These upcoming screenings have us Reel Psyched.

The year 2000 marked the first time Brits elected a Mayor of London (not to be confused with the Lord Mayor of the City of London). In the running was Malcolm McLaren, best known as the manager and oft-disputed mastermind behind the Sex Pistols (he also managed the New York Dolls, Bow Wow Wow, had a solo career, and was on a couple of reality shows).
In “Malcolm McLaren: Not For Sale” — featured in Wednesday’s “New Filmmakers: Films About Music” program at Anthology –Nancy Cohen and Andy Lee attempt to track down and interview McLaren about his run for mayor. He misses a few meetings with the film crew but they catch up with him eventually.

As a mayoral candidate, McLaren didn’t quite call for anarchy in the UK, but he was certainly more outspoken than our own City Hall hopefuls. In a manifesto printed in the New Statesmen, he floated ideas like: “Use Amsterdam as a model to reduce organized crime in the capital. This would have an added benefit: police would not waste time chasing pot-smokers.”
This week, celebrate Independence Day at an independent theater, or screening room. Here are our picks:
“Hannah Arendt”
A biopic about the controversial German-Jewish philosopher who coined the phrase “Banality of Evil” for her 1963 work about the trial of former Nazi Adolf Eichmann. Trailer above.
IndieScreen, 289 Kent Avenue, Williamsburg; 7 p.m.; tickets $12

Partially inspired by Godard and Gorin’s “Letter to Jane,” this is an essay film constructed from men’s fashion ads in an issue of the New York Times Magazine. The film raises questions about how effective political films can be in a climate where filmmakers are split between being completely honest, and trying to please Hollywood in an effort to get their films made. Followed by a discussion with filmmakers Anthony McCall and Andrew Tyndall.
Light Industry, 155 Freeman Street, Greenpoint; 7 p.m.; $7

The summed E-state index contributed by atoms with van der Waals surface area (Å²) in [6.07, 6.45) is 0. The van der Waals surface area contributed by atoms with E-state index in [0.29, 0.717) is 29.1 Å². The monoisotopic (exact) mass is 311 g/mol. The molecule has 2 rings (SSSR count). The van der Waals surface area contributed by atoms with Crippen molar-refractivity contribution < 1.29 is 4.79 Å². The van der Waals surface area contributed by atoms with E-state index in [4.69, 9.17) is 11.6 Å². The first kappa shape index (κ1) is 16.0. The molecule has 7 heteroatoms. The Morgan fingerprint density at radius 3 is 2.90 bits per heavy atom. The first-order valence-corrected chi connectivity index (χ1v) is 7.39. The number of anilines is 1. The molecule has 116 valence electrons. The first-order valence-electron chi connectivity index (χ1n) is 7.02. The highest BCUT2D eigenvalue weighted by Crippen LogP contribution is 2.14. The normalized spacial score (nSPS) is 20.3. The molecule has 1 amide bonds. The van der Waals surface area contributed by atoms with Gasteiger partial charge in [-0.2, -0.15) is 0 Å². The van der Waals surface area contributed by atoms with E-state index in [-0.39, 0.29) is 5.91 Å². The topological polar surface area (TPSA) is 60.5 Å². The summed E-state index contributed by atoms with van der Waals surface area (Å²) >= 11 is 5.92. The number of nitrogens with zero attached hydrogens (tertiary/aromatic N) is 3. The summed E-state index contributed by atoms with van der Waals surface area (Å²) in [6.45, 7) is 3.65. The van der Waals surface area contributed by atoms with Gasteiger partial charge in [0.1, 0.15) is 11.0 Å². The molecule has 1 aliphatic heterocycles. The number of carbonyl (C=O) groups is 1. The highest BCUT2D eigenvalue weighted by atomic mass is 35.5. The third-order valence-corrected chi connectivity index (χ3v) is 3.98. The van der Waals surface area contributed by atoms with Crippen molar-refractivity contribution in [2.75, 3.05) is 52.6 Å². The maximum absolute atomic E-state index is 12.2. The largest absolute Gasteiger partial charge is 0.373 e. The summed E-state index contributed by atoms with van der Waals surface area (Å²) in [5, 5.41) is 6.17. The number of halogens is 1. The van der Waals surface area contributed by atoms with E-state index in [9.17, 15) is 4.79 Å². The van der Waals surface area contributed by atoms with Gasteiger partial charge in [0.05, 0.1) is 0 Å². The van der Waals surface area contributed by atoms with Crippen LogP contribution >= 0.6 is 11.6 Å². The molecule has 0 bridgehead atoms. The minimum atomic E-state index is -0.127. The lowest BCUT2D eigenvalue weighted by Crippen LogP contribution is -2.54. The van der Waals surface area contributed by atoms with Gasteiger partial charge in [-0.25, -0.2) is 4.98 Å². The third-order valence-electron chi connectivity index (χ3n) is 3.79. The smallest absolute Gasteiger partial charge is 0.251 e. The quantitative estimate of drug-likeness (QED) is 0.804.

“Big Star: Nothing Can Hurt Me”

While it never quite made the crossover into the mainstream during its short time, Big Star managed to be one of the most influential power-pop bands to date. This documentary covers their short career and the immense influence they had on the music world. Followed by a discussion with Big Star drummer Jody Stephens and filmmakers.
IFC Center, 323 Sixth Avenue, West Village; 7:45 p.m.; $13.50

“Jaws” + BBQ brunch

Steven Spielberg makes our list twice this week (see below). Jaws, a man-eating great white, is attacking beach goers on the fictitious island of Amity Ville (not to be confused with NY’s Amityville of the famous Amityville Horror) on the fourth of July! You’ll be glad you didn’t go to the beach. Specials include a Shark Bite cocktail (rum, Blue Curacao, lemon, grenadine) and the Amity Dog (homemade beer mustard, sauerkraut, relish).
Nitehawk Cinema, 136 Metropolitan Avenue, Williamsburg; Noon; $11.00
“Indiana Jones and the Temple of Doom”

Nothing says Independence Day like George Lucas, Steven Spielberg and Harrison Ford. “Indiana Jones and the Temple of Doom” is the prequel to “Raiders of the Lost Arc” and sees Indiana in India in search of a mystical stone — and eating some rare delicacies.
Sunshine Cinema, 143 East Houston Street, Lower East Side; Midnight; $10
“Near Dark”

In this vampire-western combo, a normal country boy-turned-vampire gets inducted into a gang of ruthless nighttime creeps by a girl he just couldn’t keep his hands off of. As he battles to stay alive he’s torn between wanting to belong to the vampire gang and getting back to his family.
Videology, 308 Bedford Avenue, Williamsburg; 9 p.m.; free
“A Band Called Death”

Before the Sex Pistols and The Clash, before the Bad Brains and the Voidoids, there was Death. While never catching on during their time, 30 years later they’re finally getting their due. An intriguing look at the accidental rediscovering of the band that was punk before punk.
Nitehawk Cinema, 136 Metropolitan Avenue, Williamsburg;12:30 a.m.; $11
“Salo or the 120 Days of Sodom”

The last film Pier Paolo Pasolini ever made before he was mysteriously murdered, “Salo” is based on the Marquis de Sade book “120 Days of Sodom.” It’s done in four parts inspired by Dante’s “Inferno,” and has been banned in many countries due to its intense scenes of graphic violence, sex and torture. It’s banned in Malaysia, Iran and Sri Lanka to this day. Presented by Queer Film Summer Camp.
Bureau of General Services–Queer Division, 27 Orchard Street, Lower East Side; 7 p.m.; $10 suggested donation